The Situation wants to have you over for sausage and peppers. He wants to take you out clubbing in Seaside Heights, N.J., buy you a brewski, give you a fist pump and prove that, except for his spectacular six-pack stomach, he's just a regular dude.
His show, "Jersey Shore," draws more than 5 million viewers a week, and it's the most popular series on cable among 12- to 34-year-olds.
The cast has graced the cover of Entertainment Weekly and been name-dropped by President Obama. Slight misdemeanors by two of the gang made headlines. Club appearances translate to tens of thousands of dollars. Snooki is working on a book explaining her colorful twists on the English language. DJ Paulie just got himself a pad at the Palms in Las Vegas.
For the uninitiated, "Jersey Shore," MTV's biggest hit since it resurrected the corpse of Ozzy Osbourne, is a modern-day version of "Beach Blanket Bingo" with hard-drinking, bed-hopping, stilletto-sporting Italian-Americans assuming the roles of Annette and Frankie.
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In its Miami-set second season, we've seen one housemate slap another across the face, another threaten to give a new cast member a beating, a round-table discussion on the merits of "wifebeater" undershirts vs. T-shirts, a three-way kiss at a club, the tragic aftermath of raw chicken spilling to the kitchen floor and the joy of smoking in the hot tub.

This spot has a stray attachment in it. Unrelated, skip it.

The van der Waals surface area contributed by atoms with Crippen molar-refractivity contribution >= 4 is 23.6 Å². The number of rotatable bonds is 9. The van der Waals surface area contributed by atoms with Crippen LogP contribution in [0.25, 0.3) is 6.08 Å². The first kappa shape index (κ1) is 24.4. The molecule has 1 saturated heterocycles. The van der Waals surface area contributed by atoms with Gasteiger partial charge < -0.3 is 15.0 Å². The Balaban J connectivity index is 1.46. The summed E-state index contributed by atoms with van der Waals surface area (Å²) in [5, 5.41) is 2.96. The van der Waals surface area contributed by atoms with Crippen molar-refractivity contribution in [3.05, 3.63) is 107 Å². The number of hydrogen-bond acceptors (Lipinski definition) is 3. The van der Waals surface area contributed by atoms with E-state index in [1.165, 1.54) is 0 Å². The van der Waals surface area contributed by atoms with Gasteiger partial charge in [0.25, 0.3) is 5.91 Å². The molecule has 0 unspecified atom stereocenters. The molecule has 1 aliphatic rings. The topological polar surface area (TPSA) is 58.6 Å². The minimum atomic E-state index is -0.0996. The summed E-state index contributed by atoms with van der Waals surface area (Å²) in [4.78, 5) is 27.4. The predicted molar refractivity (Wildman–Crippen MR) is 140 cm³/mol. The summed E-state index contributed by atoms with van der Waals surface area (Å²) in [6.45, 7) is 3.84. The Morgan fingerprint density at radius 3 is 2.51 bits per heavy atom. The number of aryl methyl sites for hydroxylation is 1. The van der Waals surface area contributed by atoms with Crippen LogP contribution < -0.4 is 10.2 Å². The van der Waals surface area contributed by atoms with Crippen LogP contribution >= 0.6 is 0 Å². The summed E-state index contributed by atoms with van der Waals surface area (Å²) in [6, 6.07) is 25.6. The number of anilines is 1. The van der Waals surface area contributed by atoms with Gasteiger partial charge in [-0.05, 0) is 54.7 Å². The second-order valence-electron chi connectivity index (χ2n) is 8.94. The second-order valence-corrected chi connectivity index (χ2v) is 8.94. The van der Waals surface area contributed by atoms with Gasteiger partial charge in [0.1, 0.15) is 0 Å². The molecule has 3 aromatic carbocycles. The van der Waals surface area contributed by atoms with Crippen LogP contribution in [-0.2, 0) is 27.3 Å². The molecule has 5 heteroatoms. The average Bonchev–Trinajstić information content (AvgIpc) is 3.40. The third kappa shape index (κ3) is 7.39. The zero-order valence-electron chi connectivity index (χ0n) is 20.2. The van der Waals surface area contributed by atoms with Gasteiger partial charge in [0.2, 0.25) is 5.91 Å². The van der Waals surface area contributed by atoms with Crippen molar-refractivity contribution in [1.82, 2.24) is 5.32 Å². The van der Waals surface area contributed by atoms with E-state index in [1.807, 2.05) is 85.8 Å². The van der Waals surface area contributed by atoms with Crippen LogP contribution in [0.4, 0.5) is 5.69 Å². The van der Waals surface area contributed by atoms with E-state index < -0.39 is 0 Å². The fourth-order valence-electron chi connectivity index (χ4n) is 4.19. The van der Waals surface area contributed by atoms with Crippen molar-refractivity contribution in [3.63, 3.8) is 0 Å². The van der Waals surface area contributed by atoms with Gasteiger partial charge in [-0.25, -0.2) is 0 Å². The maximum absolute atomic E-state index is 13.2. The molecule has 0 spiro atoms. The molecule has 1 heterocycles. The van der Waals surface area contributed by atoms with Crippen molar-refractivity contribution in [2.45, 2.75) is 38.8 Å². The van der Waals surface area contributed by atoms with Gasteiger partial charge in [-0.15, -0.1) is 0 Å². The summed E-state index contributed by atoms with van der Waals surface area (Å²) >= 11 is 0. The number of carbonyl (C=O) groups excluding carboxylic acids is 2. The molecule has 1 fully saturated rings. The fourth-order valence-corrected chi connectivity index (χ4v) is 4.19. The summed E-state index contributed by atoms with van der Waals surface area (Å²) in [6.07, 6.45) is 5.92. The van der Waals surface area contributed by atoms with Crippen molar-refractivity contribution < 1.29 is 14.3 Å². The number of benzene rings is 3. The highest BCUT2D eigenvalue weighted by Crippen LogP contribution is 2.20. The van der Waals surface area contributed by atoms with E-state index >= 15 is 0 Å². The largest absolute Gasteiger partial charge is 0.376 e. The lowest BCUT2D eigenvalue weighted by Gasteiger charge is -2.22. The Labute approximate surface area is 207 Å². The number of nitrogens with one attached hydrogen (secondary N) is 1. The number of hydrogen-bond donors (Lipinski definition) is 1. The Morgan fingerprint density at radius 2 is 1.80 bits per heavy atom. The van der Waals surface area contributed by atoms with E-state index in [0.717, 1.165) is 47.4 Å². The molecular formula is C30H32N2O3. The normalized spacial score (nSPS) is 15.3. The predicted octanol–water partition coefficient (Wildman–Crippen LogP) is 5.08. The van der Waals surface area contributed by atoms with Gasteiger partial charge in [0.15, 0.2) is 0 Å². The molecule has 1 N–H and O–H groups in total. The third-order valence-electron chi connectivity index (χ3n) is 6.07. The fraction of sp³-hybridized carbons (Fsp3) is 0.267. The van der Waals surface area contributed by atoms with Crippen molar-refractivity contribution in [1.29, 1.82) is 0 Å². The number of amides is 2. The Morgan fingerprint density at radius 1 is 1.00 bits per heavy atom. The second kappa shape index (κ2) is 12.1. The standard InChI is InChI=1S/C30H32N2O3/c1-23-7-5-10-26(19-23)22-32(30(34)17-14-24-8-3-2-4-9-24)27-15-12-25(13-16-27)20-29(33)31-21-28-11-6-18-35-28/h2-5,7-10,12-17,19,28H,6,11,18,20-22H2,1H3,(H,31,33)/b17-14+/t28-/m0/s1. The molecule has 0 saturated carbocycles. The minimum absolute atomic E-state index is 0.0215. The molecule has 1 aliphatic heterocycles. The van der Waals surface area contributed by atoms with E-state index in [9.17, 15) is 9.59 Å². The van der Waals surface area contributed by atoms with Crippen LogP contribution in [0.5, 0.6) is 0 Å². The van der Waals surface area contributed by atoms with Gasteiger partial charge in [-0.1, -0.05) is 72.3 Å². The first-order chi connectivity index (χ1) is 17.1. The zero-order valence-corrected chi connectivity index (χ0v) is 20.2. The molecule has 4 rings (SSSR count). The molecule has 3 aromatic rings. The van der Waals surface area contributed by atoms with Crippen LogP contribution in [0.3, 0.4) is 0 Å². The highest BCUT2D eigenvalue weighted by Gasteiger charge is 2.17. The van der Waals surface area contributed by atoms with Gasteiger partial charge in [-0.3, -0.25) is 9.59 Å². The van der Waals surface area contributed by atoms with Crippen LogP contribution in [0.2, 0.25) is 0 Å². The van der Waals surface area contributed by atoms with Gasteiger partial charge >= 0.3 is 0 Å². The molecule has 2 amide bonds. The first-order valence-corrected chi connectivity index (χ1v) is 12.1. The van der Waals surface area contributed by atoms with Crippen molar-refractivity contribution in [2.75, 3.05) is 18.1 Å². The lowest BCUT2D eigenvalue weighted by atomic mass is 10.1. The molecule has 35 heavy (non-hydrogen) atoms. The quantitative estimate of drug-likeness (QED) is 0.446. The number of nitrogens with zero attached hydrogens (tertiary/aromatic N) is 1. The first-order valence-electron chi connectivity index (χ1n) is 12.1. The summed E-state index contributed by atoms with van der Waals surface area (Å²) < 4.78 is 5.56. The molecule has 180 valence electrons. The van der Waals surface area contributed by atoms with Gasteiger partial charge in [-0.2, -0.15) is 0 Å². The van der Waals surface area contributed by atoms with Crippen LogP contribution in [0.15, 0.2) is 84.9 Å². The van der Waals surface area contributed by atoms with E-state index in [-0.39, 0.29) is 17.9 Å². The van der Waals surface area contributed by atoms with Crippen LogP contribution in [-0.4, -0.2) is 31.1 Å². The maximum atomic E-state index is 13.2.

"We're not 'Saved By the Bell,' " says Ronnie to his on-again, off-again girlfriend, Sweetheart, in a rare moment of sobriety.
The popularity of a show this trivial, this superficial, this stupid, should give us all pause, and that includes former sitcom star Tony Danza, who spent a year teaching in the Philadelphia school system for an upcoming, much more noble reality show on A&E.
"Every day I tell kids, 'Good behavior will pay off. Promise. Good behavior will pay off,' " he said. "And then they go home and watch that show and say, 'Wait a minute, Mr. Danza. You're wrong. Bad behavior pays off.' That's what really hurts us."
That old guy from "Who's the Boss?" has a point. But here's the thing about the "Jersey Shore" kids: They're not totally bad role models. Yeah, they drink too much and they aren't versed in Shakespeare. But you can't help liking this group, in part because they truly don't seem jaded — at least not yet.
They have impeccable manners (even when they're hammered). Unlike other young reality stars — think Paris Hilton and Spencer Pratt — they sincerely seem humbled and happy about their good fortune, an attitude one suspects will stay with them until at least, oh, season four.